The Nets made it known that any of their three biggest stars in Deron Williams, Joe Johnson and Brook Lopez could be had via trade, if a team could be found who was interested enough in taking on more in terms of salary than it would likely get in production.
But the former All-Star point guard wasn’t Sacramento’s main target. Instead, it was Mason Plumlee that the Kings were after, the promising young big man in the early stages of just his second season. And they were willing to take on the contract of Williams in order to make that trade happen.
Give the Nets credit for being smarter than that. They have yet to make Plumlee available, and as a result, the talks have been shelved for the immediate future.
The Sacramento Kings’ insistence on a trade package for Brooklyn Nets guard Deron Williams that includes center Mason Plumlee has pushed talks into a hiatus, league sources told Yahoo Sports.
After the teams’ front office officials again talked on Wednesday, both sides insisted they weren’t budging on Plumlee’s inclusion into a proposed trade and agreed there was no use discussing the deal further in the near future, league sources said.
“Talks aren’t dead, but nothing’s going to happen with Plumlee involved,” a league source told Yahoo Sports.
The Kings were offering Darren Collison as a Williams replacement, and low-grade big men Jason Thompson and Derrick Williams to compensate for the loss of Plumlee.
But Brooklyn has tried to build a roster around expensive, aging veterans in recent years, and with very few draft picks still in the team’s hands to use in the upcoming seasons, the only young talent in place is Plumlee. And moving him just to save some salary is far from a smart way to rebuild for the future.
Thankfully for Nets fans, the front office in Brooklyn seems to realize it.
Three Things to Know: Trae Young has seen the future and it’s dropping 50 on Heat
Every day in the NBA there is a lot to unpack, so every weekday during the NBA regular season we are here to help you break it all down. Here are three things you need to know from yesterday in the NBA.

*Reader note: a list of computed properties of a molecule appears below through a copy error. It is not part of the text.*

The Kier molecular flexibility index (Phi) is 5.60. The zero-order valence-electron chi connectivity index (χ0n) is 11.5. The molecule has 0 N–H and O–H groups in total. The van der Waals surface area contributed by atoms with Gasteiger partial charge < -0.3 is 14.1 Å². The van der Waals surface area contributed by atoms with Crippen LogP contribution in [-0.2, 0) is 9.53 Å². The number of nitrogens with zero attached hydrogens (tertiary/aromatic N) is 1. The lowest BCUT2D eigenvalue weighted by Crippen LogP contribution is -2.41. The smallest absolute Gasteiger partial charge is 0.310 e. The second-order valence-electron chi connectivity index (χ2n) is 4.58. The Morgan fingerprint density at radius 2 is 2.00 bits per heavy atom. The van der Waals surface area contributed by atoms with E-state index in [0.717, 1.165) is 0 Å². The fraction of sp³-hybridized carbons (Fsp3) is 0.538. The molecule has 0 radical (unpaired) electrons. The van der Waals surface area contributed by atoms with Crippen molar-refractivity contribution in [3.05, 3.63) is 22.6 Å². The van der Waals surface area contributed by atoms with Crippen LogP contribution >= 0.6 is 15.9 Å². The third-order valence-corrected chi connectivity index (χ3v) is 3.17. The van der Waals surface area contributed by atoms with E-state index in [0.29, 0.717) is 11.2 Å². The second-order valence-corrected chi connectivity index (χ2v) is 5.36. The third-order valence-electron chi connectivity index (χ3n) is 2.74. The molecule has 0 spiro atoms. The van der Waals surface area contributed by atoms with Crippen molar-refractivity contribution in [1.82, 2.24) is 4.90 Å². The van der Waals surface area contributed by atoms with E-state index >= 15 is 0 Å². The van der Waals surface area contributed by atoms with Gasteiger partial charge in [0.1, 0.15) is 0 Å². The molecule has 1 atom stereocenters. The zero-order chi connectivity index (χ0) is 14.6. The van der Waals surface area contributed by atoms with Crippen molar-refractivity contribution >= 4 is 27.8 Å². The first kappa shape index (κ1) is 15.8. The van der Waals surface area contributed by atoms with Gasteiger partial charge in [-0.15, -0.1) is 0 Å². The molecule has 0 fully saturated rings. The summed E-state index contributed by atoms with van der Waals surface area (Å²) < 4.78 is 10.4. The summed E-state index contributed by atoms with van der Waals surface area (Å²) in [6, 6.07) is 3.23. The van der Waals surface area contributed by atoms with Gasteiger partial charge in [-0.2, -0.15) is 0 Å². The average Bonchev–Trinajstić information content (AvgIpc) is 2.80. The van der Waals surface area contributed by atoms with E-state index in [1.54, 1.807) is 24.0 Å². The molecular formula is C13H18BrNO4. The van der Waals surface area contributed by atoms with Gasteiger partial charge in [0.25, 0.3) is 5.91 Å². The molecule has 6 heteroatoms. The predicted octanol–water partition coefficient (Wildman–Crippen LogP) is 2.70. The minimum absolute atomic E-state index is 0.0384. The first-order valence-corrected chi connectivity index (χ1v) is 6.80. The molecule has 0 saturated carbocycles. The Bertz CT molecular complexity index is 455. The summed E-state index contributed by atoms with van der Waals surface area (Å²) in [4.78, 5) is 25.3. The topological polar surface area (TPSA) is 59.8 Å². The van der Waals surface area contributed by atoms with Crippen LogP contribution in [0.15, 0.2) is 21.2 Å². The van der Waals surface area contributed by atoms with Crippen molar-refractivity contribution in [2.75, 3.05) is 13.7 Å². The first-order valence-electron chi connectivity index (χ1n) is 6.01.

1) Trae Young has seen the future and it’s dropping 50 on Heat. Way back on Dec. 10, when Trae Young and the Hawks were in Miami, Young slid a pass to Alex Led for a bucket that put the Hawks up six inside a minute. That should have been the dagger and Young reacted that way, waving his arms to say the game was over.
It wasn’t. Miami came back to win in OT.
Jimmy Butler took to Instagram to taunt Young about it postgame.
Fast forward to Thursday night, the return of basketball after the All-Star break, when the Hawks and Heat met up again. Young looked rested after a few days off, he looked motivated, and he dropped a 50 spot on the Heat on 12-of-25 shooting, 8-of-15 from three, to spark an Atlanta win.
You can talk all the smack you want Trae, you earned it.
Miami is 4-6 in its last 10, going back to before the break, which is an issue for a team now up just one game in the loss column over Philadelphia, and with that the right to be home for the first round of the playoff. Indiana is only three back. Jae Crowder moved into the starting lineup, Bam Adebayo had 28 points and 19 boards in a monster night for him, but it wasn’t enough. There was too much Trae on Thursday night.
The Heat have the league’s sixth toughest schedule the rest of the way, they need to find some wins down the stretch or risk fading in the East playoff picture.
2) Kyrie Irving, Klay Thompson officially out for the season. Neither of these players being out the rest of the way is a surprise. Nor is it much of a blow to their team in either case, both teams were looking past this season. Still, on Thursday we learned two NBA stars had been sidelined for good.
Kyrie Irving had tried to play through shoulder bursitis — that’s what he called it, while other reports called it “a deterioration” — earlier this season, opting for a cortisone shot over surgery. That worked for nine games, but he sprained his knee and needed time off, then when the shot started to wear off the realization hit.
Thursday, Nets GM Sean Marks made it official, Irving would have a “shoulder procedure” and is done for the season. As our own Keith Smith pointed out, with Kevin Durant sidelined the entire season coming off a torn Achilles, it was never about this season in Brooklyn. More time on the court for Irving gaining chemistry with his new teammates would have been nice, but it was not a requirement.